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08 September 2006

Woolly thinking in supermarket dispute

Woolworths Australia, the new owners of Progressive supermarkets, wasted little time after their take-over last year of the country's second largest supermarket chain to shake things up. Local suppliers were told to give the company bigger margins and larger promotional contributions, as part of a move to standardise Woolworths' terms of trade on both sides of the Tasman.

In return, Woolworths offered its NZ-based suppliers access to all its Australian supermarkets - an offer which few have found attractive because of the costs of servicing a much larger and intensely competitive marketplace.

Worse still, because Progressive's Australian suppliers have been offered the same access to this side of the Tasman, NZ-only suppliers could find themselves squeezed off local shelves if they can't better the prices of Aussie-based competitors.

It's a tactic which appears to have worked.

Attempts by New Zealand suppliers to change Progressive's mind have been unsuccessful. Most are terrified of going public for fear of losing access to 44% of the country's supermarket shelves. And an attempt by a group of them to get the Commerce Commission to revisit its decision to allow Woolworths Australia to buy Progressive has also failed.

The company says its June quarter sales in its New Zealand supermarkets were up 4% on the same quarter last year. It also claims an increase in market share.

Having out-muscled their suppliers, Progressive's new owners have taken on the union movement.  

The dispute went public a fortnight ago when National Distribution Union secretary Laila Harré took Progressive's warehouse workers out on strike to get a nationwide employment agreement - a move which most observers saw as Quixotic. Did she really imagine that families on the breadline could out-muscle a trans-Tasman business with sales of $A36.7 billion?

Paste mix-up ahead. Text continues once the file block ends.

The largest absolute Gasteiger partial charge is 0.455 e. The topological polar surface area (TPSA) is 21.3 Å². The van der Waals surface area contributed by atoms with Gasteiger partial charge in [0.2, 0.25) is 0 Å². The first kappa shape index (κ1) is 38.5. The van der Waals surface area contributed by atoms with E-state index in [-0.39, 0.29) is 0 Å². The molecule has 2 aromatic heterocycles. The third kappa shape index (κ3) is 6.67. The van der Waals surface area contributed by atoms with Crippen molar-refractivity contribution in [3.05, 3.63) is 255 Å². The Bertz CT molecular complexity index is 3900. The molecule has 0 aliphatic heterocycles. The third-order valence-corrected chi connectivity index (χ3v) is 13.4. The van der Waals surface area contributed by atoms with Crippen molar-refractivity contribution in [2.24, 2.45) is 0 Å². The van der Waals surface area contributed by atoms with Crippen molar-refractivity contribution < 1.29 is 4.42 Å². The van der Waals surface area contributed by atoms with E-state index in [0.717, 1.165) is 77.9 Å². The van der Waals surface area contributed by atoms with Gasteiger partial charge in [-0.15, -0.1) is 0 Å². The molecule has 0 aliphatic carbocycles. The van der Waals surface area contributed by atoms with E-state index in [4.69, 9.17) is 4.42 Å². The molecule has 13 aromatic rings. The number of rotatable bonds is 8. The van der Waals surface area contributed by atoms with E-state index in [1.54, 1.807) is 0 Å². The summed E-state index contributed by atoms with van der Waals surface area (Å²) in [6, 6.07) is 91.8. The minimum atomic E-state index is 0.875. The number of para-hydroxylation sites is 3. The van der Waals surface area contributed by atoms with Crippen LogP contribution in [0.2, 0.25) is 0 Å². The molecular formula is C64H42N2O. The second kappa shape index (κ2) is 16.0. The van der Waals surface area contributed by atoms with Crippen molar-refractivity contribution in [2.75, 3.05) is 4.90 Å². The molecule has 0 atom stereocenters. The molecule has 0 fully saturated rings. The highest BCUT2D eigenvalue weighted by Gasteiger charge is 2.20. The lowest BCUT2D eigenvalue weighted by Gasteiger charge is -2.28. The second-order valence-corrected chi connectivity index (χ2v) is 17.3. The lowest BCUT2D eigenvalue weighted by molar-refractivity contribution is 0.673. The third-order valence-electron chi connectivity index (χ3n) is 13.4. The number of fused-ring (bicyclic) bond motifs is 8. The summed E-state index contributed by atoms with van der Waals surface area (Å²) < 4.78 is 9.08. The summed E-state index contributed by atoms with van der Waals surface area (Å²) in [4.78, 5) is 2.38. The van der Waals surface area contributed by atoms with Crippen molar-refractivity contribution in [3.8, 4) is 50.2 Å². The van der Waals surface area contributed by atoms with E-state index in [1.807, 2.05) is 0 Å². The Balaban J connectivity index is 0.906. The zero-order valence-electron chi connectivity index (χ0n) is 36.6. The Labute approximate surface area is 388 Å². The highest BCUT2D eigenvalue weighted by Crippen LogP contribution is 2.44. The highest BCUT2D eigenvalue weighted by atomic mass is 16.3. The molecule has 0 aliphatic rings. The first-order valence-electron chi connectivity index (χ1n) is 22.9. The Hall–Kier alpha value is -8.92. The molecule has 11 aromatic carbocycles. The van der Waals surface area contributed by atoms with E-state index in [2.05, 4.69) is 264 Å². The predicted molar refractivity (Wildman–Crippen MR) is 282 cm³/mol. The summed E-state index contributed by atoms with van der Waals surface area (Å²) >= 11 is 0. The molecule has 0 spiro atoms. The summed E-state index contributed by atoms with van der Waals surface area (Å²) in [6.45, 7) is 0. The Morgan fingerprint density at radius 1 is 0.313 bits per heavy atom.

However, as the dispute has evolved it has become less about money and more about workers' rights. This makes it a matter of union principle which can also be portrayed to the public as a matter of fair play.

Now, as unions on both sides of the Tasman start to line up behind Harré's workers, the dynamics of the dispute are changing. Indeed, some observers believe it has the potential to become a tipping point which influences the context of industrial relations in New Zealand for some time to come.

By refusing to budge on what is now an indefinite lock-out, Progressive is increasingly being seen publicly as a big ugly corporate forcing low-income workers into submission. Certainly that is the picture that Harré is consistently painting.

At the same time Progressive is making other employers feel increasingly vulnerable. The last thing business owners want when employment is at a 20-year low and company profits are generally strong, is a reawakening of union muscle.

Progressive's new owners understand muscle - it's a tactic which they've favoured ahead of negotiation since their arrival in New Zealand. But muscle must be used very carefully when you are big and foreign and your dispute is in the public domain. It's an arena where Harré, the former Alliance MP, holds a handful of aces.

It's too early to predict an outcome. But the first objective in a communications plan for the company should have been to portray the company and its customers as the victims. This, Progressive has spectacularly failed to do.

It's time they hired a new strategist.

- Trevor Walton

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